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Showing posts from 2017

TEAMWORK: It takes a village

Alone we can do so little, together we can do so much. - Helen Keller
I am always amazed at the ingenuity and communal nature of human beings.  Whether we work like ants to build pyramids, construct railroads across a continent or help a single person take 6 million steps to run across America, there is strength in numbers.
Earlier this week I was asked to speak about how ultra-running and my run across America was really a team effort.  For me it was very easy to deliver this message, because my decade long career at GE had taught me that a team of people can move mountains.  The following are some thoughts to be considered when building and developing teams for longevity.
BUILDING THE TEAM It is art, not science.
1.  Leadership  For teams to function effectively, there must be leadership.  The team will eventually confront challenges and need to make decisions.  Sometimes these decisions can be made by a vote; other times, a leader will need to make the decision for the team.  A leader of …

A LESSON IN VULNERABILITY, TRUST AND CONNECTION: Running blindfolded for the first time

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When we choose to trust another with our vulnerability, we choose to connect - Jason Romero

I have a degernative eye condition (retinitis pigmentosa - RP) which has caused me to become legally blind.  I have 20/200-400 acuity, I see through a tunnel of about 15 degrees and I have night blindness.  At some point, the medical professionals say that my retina will completely deteriorate and I will have no light perception.
I am fearful of losing light perception.  I'm scared of the dark now - I often wonder how I will feel when my eyes can no longer perceive light.  I know running is important to me, and I want to continue this activity if my eyes get to a point where I can no longer perceive light.  There will be another big change for my running when this happens....I will need to recruit a guide to help me run.  I have never relied 100% on a guide for eyesight.  A couple weeks ago, I decided to do an experiment and run a race blindfolded.  There are 3 parts to this blog - 1. my guide&…

THE SUCCESS CYCLE: The reason why All Things are Possible!

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When confronted with Adversity we must Adapt, and sometimes fail, to Achieve success - Jason Romero
The following is an excerpt from a Keynote Address that I recently gave to an organization.  After careful analyzation of my life, successes & failures, my blindness & my run across America, I have developed a theory of how we can succeed, in all things we set out to do.  This concept is incorporated into my talks, will be the subject of a chapter in a book I am authoring, and I believe is a universal truth.  Please share it freely, and I hope it can help you to succeed in life.  (click the image to view the video blog in YouTube).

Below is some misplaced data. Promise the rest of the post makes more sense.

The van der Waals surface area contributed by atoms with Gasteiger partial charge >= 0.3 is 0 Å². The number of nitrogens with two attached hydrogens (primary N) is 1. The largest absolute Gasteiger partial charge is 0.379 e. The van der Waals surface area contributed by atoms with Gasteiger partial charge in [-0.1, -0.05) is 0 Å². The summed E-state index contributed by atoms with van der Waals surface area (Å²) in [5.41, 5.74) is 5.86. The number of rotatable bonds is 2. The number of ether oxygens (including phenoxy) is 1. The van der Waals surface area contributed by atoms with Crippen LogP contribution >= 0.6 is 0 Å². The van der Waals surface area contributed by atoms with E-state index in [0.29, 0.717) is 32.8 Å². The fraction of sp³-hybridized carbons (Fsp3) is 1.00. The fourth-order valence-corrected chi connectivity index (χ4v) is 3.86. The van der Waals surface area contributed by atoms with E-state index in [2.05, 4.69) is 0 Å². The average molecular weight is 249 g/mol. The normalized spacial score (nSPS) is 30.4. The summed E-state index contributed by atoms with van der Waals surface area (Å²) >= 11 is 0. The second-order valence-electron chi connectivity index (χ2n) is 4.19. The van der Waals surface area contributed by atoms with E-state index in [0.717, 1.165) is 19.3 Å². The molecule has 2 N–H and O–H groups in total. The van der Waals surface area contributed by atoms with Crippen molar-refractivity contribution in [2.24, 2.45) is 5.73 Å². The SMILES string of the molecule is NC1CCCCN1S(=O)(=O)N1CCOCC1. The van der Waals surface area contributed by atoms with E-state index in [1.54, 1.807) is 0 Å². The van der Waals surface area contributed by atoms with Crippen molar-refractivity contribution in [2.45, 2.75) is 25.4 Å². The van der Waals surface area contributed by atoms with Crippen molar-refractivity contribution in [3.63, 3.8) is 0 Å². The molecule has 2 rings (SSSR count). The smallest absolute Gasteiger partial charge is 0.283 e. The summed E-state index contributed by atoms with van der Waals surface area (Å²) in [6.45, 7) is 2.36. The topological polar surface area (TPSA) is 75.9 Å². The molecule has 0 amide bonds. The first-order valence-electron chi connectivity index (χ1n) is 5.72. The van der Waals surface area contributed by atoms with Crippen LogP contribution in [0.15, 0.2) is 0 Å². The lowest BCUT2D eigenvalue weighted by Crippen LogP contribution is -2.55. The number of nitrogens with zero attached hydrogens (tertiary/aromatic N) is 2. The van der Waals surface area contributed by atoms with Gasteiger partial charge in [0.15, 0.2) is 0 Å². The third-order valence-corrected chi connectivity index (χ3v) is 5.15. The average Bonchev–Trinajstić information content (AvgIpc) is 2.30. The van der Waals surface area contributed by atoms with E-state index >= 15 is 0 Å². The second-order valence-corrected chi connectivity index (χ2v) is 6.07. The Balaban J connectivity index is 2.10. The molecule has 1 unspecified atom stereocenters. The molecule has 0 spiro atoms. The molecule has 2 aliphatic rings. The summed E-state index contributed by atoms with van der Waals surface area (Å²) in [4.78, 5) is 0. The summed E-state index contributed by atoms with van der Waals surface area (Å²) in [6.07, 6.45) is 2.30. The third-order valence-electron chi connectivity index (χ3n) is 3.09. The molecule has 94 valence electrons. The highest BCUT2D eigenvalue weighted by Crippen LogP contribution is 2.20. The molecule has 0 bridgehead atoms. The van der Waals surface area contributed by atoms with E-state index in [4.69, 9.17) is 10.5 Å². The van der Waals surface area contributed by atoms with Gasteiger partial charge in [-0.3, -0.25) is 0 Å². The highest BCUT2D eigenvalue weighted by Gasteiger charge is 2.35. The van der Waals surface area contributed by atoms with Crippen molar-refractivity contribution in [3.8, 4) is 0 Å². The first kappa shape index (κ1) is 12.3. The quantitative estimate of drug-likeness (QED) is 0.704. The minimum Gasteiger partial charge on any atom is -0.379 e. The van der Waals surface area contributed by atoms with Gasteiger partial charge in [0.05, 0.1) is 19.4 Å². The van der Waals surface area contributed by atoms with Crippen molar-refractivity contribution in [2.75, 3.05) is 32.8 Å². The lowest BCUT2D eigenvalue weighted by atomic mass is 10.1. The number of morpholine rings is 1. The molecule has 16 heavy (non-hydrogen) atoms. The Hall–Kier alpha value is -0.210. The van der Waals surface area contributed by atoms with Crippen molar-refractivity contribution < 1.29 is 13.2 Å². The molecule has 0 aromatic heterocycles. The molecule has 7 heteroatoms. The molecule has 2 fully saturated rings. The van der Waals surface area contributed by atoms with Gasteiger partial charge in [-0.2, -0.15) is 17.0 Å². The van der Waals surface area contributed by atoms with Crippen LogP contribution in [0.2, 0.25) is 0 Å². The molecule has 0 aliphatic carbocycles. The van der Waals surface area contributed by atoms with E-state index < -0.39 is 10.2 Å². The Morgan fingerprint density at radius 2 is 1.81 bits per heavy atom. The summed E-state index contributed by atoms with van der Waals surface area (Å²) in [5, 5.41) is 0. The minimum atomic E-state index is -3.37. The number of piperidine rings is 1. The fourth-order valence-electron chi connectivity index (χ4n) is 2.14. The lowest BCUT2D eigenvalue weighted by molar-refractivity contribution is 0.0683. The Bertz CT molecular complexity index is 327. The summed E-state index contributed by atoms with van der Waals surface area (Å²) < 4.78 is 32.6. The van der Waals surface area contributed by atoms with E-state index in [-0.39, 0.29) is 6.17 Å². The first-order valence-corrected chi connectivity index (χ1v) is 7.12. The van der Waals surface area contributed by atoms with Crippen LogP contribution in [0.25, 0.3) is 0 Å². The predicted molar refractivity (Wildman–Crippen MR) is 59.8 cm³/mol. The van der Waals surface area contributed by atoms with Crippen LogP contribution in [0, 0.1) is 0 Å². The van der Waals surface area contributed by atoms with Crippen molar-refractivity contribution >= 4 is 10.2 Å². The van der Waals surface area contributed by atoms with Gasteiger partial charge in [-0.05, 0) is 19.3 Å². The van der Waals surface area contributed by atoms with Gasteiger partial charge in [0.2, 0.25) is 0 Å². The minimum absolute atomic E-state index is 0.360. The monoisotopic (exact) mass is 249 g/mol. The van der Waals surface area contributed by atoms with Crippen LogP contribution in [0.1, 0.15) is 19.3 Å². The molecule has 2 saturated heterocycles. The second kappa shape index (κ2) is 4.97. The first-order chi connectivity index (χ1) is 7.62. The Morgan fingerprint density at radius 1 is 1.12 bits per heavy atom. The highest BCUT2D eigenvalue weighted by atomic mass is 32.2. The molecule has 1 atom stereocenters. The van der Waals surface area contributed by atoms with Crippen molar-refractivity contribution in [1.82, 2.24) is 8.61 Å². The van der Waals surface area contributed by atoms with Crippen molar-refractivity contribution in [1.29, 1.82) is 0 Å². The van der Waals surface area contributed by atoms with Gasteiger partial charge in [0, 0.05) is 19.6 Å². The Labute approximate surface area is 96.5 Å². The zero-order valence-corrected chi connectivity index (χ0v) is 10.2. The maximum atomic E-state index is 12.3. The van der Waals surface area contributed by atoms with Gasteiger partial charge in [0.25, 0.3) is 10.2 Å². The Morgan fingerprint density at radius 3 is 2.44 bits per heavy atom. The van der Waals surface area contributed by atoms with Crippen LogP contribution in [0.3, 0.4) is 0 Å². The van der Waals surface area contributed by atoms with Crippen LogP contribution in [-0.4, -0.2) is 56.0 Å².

ONWARD!

Click HERE to read about Mental Toughness Principles.
Jason Romero is a highly sought after inspirational speaker and the 1st and only blind person to run across America.  Jason is a member of the US Paralympic Team, holds 11 world records in ultra-running, a former attorney and business executive, and a single father of 3 children.  More informati…

MENTAL TOUGHNESS: The Romero Way

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The mind will quit before the body will quit. - Arnold Schwarzenegger
I have read a lot on mental toughness.  I've heard of people who have studied it.  I've heard people talk about it.  Below is what I learned about mental toughness, during my run across America.

First, as with all things in life, we have been given "free will."  That means we have the ability to make choices.  When mental toughness is required or triggered, the environment has usually become extremely uncomfortable.  The "mental toughness" question them becomes simply stated as follows:

1. Continue on, and endure more suffering, discomfort and pain. OR 2. Quit, and have the suffering stop, and the discomfort and pain will recede and fade away.
We then interpret mental toughness to be measured by whether we choose "1" (mentally tough) or "2" (not mentally tough).

For 60 days non-stop during 2016 I was confronted with this choice of "1 or 2".  After having had time…